For some, this new cohort is just the latest iteration of a rebellious strain in food hackery as old as restaurants themselves. ‘Social media exaggerates everything,’ says the writer Joe Warwick. ‘I’m sure these divisions always took place, but it was just over the dinner table rather than online… we’ve imported a debate from the US, but my point of view in Britain it’s not about race, it’s about class. It’s also a generational thing. Every generation thinks they’re the first to ever care about anything, right? That’s really fucking annoying.’

Earlier this year. Nunn launched Vittles, a newsletter of food essays, interviews and reportage on everything from regional chippy variations to foragers in Burgess Park. Nunn says he sees his work as a continuation and an expansion of humorous British food writing, rather than perpetuating a more po-faced American style. ‘There are tons of things to hate about US food media, from its self-obsessed myopia to extreme earnestness, and a lot of things to love about the British style, in particularly its tradition of humour,’ he says. ‘But I don’t think you can deny [British writing] has calcified terribly – you look at what restaurant writing was like, 20, 30 years ago, and I just don’t think it was in thrall to PR and money in the same way it is today.’

Coren declined to be interviewed, but he sent the following by email.

‘I think I am more useful to them politically and thematically as a dehumanized reactionary bogeyman to be pilloried without real thought or reflection, because we all need an enemy. And the same is true reciprocally – they give me a huge amount of material and a real sense of where I stand in relation to right/left, young/old and new media/old media. It has given added pep to my writing, forced me into a golden period where I’ve never enjoyed my job more, but it works only by keeping my thoughts exclusive to the people who pay to hear them, so that I can enjoy the applauding roar of my own echo chamber, as they do theirs.’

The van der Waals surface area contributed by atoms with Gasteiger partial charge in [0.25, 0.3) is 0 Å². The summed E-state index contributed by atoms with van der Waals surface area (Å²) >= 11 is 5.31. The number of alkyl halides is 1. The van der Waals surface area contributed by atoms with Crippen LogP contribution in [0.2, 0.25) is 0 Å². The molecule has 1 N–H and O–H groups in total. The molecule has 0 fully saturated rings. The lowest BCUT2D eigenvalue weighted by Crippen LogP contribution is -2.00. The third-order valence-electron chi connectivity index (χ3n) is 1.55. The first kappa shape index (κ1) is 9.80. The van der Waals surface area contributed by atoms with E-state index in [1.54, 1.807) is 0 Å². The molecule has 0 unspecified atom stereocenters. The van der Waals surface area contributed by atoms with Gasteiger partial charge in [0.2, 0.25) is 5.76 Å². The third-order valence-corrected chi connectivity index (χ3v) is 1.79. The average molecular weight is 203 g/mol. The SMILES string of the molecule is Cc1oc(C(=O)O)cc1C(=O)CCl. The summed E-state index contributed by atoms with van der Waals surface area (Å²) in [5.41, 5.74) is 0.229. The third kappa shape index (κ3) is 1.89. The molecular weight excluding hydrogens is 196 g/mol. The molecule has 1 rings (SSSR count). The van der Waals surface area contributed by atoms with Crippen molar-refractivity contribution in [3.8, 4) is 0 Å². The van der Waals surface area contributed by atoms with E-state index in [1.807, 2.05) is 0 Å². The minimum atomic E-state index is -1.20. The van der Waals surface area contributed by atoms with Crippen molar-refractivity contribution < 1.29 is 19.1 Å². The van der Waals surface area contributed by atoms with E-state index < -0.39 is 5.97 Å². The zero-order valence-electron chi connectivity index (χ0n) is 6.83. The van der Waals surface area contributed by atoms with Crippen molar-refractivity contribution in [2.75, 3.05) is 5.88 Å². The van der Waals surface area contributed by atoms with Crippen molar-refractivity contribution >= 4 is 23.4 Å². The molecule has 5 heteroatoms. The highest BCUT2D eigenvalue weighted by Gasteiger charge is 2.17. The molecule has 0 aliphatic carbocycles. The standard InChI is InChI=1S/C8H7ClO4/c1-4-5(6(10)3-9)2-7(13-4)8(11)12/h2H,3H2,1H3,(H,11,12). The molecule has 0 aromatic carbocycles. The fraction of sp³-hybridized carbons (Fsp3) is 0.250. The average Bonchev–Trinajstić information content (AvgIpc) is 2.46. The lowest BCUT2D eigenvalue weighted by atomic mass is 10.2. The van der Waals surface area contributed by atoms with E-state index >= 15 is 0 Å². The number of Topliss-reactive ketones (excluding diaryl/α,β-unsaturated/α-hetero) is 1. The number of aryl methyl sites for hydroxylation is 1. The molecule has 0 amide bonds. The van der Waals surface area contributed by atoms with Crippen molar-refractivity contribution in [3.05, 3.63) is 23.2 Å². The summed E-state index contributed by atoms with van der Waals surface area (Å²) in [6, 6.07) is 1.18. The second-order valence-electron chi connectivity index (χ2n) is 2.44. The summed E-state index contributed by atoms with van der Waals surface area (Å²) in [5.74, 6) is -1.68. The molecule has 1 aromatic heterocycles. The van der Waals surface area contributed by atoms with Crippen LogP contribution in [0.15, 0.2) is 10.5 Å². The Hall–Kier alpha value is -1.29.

In a recent review of Bellamy’s, in Piccadilly, he used the argot of the neo-foodies to mock his aristocratic pal Tom Parker Bowles, who had credited Nunn’s Vittles in a review of a Suya restaurant in Peckham. ‘You won’t know about any of this, or care,’ Coren wrote, ‘but as the culture wars rage on, with movements such as #metoo, #extinctionrebellion and #blacklivesmatter… a teeny, tiny hard-left fringe has started to emerge in… wait for it … restaurant writing.’

Parker Bowles says he respects the work Nunn has done with Vittles. ‘Giles and Grace and all those people are my friends, and I’m going to defend to the death the charges against them. The debate can get very fraught and too up its own arse. Nobody’s a winner when things degenerate into guerrilla warfare and sniping. I’m sure if Jonathan and Giles sat down, they’d get on. There isn’t an equivalent of the “Nigel Farage food critic”, there just isn’t. Everyone needs to take a step back, and breathe.’

Eater still does its thing, as in its evisceration of ‘Japan Week’ on the Great British Bake Off, which it called ‘orientalist’, pointing out the contestants were asked to ‘steam an originally Chinese bun and fill it with Chinese or Indian ingredients’.

Elsewhere, however, there are signs of a cautious détente. Coren deleted his Twitter account in June, which sort of calmed things. Nunn’s online persona has become less confrontational since the rise of Vittles. In Nigella Lawson’s new series, Cook, Eat, Repeat, she takes the radical step of pointing out she might not be the best chef to teach us about a bhorta.

It’s a sign of how the arguments about culture and authenticity in cooking have permeated the mainstream. A changing of the guard is afoot. What started with spicy beef is ending with a turnover.